ELIMINATION FROM UNSYMMETRIC HALOGENOALKANES
This page looks at elimination from unsymmetric halogenoalkanes such as 2-bromobutane.
2-bromobutane is an unsymmetric halogenoalkane in the sense that it has a CH3 group one side of the C-Br bond and a CH2CH3 group the other.
You have to be careful with compounds like this because of the possibility of more than one elimination product depending on where the hydrogen is removed from.
The basic facts and mechanisms for these reactions are exactly the same as with simple halogenoalkanes like 2-bromopropane. This page only deals with the extra problems created by the possibility of more than one elimination product.
Important! What follow assumes that you are familiar with the mechanism for elimination from 2-bromopropane. If you aren't, it is essential that you follow this link before you go on.
Background to the mechanism
You will remember that elimination happens when a hydroxide ion (from, for example, sodium hydroxide) acts as a base and removes a hydrogen as a hydrogen ion from the halogenoalkane.
For example, in the simple case of elimination from 2-bromopropane:
The hydroxide ion removes a hydrogen from one of the carbon atoms next door to the carbon-bromine bond, and the various electron shifts then lead to the formation of the alkene - in this case, propene.
With an unsymmetric halogenoalkane like 2-bromobutane, there are several hydrogens which might possibly get removed. You need to think about each of these possibilities.
Where does the hydrogen get removed from?
The hydrogen has to be removed from a carbon atom adjacent to the carbon-bromine bond. If an OH- ion hit one of the hydrogens on the right-hand CH3 group in the 2-bromobutane (as we've drawn it), there's nowhere for the reaction to go.
To make room for the electron pair to form a double bond between the carbons, you would have to expel a hydrogen from the CH2 group as a hydride ion, H-. That is energetically much too difficult, and so this reaction doesn't happen.
That still leaves the possibility of removing a hydrogen either from the left-hand CH3 or from the CH2 group.
If it was removed from the CH3 group:
The product is but-1-ene, CH2=CHCH2CH3.
If it was removed from the CH2 group:
This time the product is but-2-ene, CH3CH=CHCH3.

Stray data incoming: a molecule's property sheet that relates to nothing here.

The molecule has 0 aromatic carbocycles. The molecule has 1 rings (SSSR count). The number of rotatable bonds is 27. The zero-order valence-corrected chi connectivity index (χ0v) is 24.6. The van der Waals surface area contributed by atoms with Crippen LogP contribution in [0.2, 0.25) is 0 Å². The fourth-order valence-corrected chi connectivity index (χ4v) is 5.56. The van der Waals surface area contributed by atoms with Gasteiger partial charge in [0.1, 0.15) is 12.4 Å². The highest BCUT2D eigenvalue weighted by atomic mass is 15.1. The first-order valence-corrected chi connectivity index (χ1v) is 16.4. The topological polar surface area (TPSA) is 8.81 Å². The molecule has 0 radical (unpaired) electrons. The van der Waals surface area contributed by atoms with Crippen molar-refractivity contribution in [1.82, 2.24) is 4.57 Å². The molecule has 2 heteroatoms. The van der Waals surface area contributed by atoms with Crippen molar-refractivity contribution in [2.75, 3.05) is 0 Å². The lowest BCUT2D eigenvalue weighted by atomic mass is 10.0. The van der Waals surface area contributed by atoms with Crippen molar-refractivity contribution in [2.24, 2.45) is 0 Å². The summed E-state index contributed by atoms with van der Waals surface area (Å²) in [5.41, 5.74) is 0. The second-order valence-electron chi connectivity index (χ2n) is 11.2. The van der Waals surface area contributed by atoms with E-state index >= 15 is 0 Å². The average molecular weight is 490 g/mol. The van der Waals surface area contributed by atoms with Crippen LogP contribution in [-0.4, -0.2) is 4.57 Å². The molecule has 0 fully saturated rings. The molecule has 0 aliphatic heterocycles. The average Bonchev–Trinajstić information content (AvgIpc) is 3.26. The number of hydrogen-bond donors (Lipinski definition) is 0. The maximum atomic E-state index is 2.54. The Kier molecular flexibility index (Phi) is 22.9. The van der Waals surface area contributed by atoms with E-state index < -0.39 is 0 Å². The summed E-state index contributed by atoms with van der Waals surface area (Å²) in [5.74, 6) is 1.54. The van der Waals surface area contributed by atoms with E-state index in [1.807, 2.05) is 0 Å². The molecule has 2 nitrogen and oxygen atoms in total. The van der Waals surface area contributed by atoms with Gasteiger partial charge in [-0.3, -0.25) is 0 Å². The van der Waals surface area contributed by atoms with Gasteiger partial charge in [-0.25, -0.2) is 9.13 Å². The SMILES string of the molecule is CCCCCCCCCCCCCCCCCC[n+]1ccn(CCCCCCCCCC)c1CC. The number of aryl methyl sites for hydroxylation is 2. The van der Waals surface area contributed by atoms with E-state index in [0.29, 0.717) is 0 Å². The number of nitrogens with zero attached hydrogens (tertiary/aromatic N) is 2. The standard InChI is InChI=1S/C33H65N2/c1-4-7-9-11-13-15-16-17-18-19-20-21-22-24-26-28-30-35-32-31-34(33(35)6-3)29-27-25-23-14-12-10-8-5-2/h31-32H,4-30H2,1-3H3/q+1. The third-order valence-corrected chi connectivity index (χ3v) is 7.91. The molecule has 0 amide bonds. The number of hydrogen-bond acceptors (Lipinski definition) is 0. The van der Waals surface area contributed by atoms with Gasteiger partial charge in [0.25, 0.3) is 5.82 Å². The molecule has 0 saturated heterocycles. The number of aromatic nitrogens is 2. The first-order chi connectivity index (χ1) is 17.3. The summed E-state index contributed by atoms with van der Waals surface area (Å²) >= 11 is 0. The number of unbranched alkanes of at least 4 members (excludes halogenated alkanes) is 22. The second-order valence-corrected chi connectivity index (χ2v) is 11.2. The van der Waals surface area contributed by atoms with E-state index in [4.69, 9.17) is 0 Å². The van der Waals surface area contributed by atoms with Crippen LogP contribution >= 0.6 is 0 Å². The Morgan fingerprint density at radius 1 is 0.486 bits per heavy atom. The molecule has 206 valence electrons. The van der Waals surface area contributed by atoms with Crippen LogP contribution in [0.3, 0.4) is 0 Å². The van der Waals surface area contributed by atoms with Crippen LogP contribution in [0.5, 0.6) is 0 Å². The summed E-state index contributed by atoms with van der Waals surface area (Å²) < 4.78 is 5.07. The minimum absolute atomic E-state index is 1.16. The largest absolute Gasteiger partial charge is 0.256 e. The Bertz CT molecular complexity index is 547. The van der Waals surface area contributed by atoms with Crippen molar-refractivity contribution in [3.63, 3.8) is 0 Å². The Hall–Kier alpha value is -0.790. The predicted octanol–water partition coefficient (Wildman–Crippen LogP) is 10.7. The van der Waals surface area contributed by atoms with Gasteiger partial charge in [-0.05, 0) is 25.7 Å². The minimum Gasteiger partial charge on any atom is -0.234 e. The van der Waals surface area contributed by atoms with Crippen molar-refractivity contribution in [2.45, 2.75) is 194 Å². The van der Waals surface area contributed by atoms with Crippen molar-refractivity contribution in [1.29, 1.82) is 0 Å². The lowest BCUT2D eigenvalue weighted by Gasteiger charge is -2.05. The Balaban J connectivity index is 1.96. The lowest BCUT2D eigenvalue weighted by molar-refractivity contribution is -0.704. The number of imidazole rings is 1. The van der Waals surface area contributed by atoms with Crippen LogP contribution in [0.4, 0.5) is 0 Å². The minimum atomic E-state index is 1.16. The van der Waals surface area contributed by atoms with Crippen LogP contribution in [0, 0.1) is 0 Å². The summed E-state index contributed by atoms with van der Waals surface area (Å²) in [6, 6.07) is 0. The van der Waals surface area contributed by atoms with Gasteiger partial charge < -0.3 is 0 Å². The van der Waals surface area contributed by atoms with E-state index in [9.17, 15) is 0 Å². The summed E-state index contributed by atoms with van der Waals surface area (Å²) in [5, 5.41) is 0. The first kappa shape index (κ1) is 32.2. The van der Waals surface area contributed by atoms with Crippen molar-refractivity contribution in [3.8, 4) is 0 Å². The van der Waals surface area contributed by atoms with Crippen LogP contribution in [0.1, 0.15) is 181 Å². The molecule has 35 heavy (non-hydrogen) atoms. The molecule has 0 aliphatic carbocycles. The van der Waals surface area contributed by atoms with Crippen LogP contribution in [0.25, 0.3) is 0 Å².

In fact the situation is even more complicated than it looks, because but-2-ene exhibits geometric isomerism. You get a mixture of two isomers formed - cis-but-2-ene and trans-but-2-ene.
Cis-but-2-ene is also known as (Z)-but-2-ene; trans-but-2-ene is also known as (E)-but-2-ene. For an explanation of the two ways of naming these two compounds, follow the link in the box below.
Which isomer gets formed is just a matter of chance.
Geometric isomerism: Isomerism is where you can draw more than one arrangement of the atoms for a given molecular formula. Geometric isomerism is a special case of this involving molecules which have restricted rotation around one of the bonds - in this case, a carbon-carbon double bond. The C=C bond could only rotate if enough energy is put in to break the pi bond. Effectively, except at high temperatures, the C=C bond is "locked".
In the case of but-2-ene, the two CH3 groups will either both be locked on one side of the C=C (to give the cis or (Z) isomer), or on opposite sides (to give the trans or (E) one).
For a full discussion of geometric isomerism follow this link. Use the BACK button on your browser to return to this page.
Beware! It is easy to miss geometric isomers in an exam. Always draw alkenes with the correct 120° bond angles around the C=C bond as shown in the diagrams for the cis and trans isomers above. If you take a short cut and write but-2-ene as CH3CH=CHCH3, you will almost certainly miss the fact that cis and trans forms are possible.
This is a rich source of questions in an exam. You could easily throw away marks if you miss these possibilities.
The overall result
Elimination from 2-bromobutane leads to a mixture containing:
© Jim Clark 2000